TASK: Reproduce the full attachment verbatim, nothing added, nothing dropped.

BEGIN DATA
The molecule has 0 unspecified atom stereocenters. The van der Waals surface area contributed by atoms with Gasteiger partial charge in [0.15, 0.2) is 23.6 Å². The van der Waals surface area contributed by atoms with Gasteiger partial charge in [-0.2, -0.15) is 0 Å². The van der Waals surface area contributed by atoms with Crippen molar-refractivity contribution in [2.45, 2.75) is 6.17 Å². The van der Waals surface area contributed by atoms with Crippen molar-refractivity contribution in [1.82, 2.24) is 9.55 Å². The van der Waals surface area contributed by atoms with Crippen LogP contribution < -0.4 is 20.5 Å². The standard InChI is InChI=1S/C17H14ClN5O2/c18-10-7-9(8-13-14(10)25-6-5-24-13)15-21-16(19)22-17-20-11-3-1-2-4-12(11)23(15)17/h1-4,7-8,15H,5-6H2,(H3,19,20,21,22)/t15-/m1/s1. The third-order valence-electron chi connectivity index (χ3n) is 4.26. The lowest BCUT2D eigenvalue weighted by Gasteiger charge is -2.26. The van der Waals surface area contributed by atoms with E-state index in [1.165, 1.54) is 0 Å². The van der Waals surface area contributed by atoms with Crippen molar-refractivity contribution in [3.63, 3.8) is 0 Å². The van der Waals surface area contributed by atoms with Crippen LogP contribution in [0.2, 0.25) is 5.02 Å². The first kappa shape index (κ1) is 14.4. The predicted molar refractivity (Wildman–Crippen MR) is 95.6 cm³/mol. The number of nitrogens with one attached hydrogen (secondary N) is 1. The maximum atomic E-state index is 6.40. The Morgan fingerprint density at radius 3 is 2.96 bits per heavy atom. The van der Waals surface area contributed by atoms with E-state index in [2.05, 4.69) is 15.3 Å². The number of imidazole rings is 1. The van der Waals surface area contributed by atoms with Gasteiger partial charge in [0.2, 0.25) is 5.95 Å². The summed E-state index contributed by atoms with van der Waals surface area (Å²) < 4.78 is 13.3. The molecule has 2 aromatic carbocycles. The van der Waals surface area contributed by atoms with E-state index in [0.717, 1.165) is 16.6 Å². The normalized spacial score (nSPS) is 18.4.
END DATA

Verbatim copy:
The molecule has 0 unspecified atom stereocenters. The van der Waals surface area contributed by atoms with Gasteiger partial charge in [0.15, 0.2) is 23.6 Å². The van der Waals surface area contributed by atoms with Gasteiger partial charge in [-0.2, -0.15) is 0 Å². The van der Waals surface area contributed by atoms with Crippen molar-refractivity contribution in [2.45, 2.75) is 6.17 Å². The van der Waals surface area contributed by atoms with Crippen molar-refractivity contribution in [1.82, 2.24) is 9.55 Å². The van der Waals surface area contributed by atoms with Crippen LogP contribution < -0.4 is 20.5 Å². The standard InChI is InChI=1S/C17H14ClN5O2/c18-10-7-9(8-13-14(10)25-6-5-24-13)15-21-16(19)22-17-20-11-3-1-2-4-12(11)23(15)17/h1-4,7-8,15H,5-6H2,(H3,19,20,21,22)/t15-/m1/s1. The third-order valence-electron chi connectivity index (χ3n) is 4.26. The lowest BCUT2D eigenvalue weighted by Gasteiger charge is -2.26. The van der Waals surface area contributed by atoms with E-state index in [1.165, 1.54) is 0 Å². The van der Waals surface area contributed by atoms with Crippen molar-refractivity contribution in [3.63, 3.8) is 0 Å². The van der Waals surface area contributed by atoms with Crippen LogP contribution in [0.2, 0.25) is 5.02 Å². The first kappa shape index (κ1) is 14.4. The predicted molar refractivity (Wildman–Crippen MR) is 95.6 cm³/mol. The number of nitrogens with one attached hydrogen (secondary N) is 1. The maximum atomic E-state index is 6.40. The Morgan fingerprint density at radius 3 is 2.96 bits per heavy atom. The van der Waals surface area contributed by atoms with E-state index in [2.05, 4.69) is 15.3 Å². The number of imidazole rings is 1. The van der Waals surface area contributed by atoms with Gasteiger partial charge in [0.2, 0.25) is 5.95 Å². The summed E-state index contributed by atoms with van der Waals surface area (Å²) < 4.78 is 13.3. The molecule has 2 aromatic carbocycles. The van der Waals surface area contributed by atoms with E-state index in [0.717, 1.165) is 16.6 Å². The normalized spacial score (nSPS) is 18.4.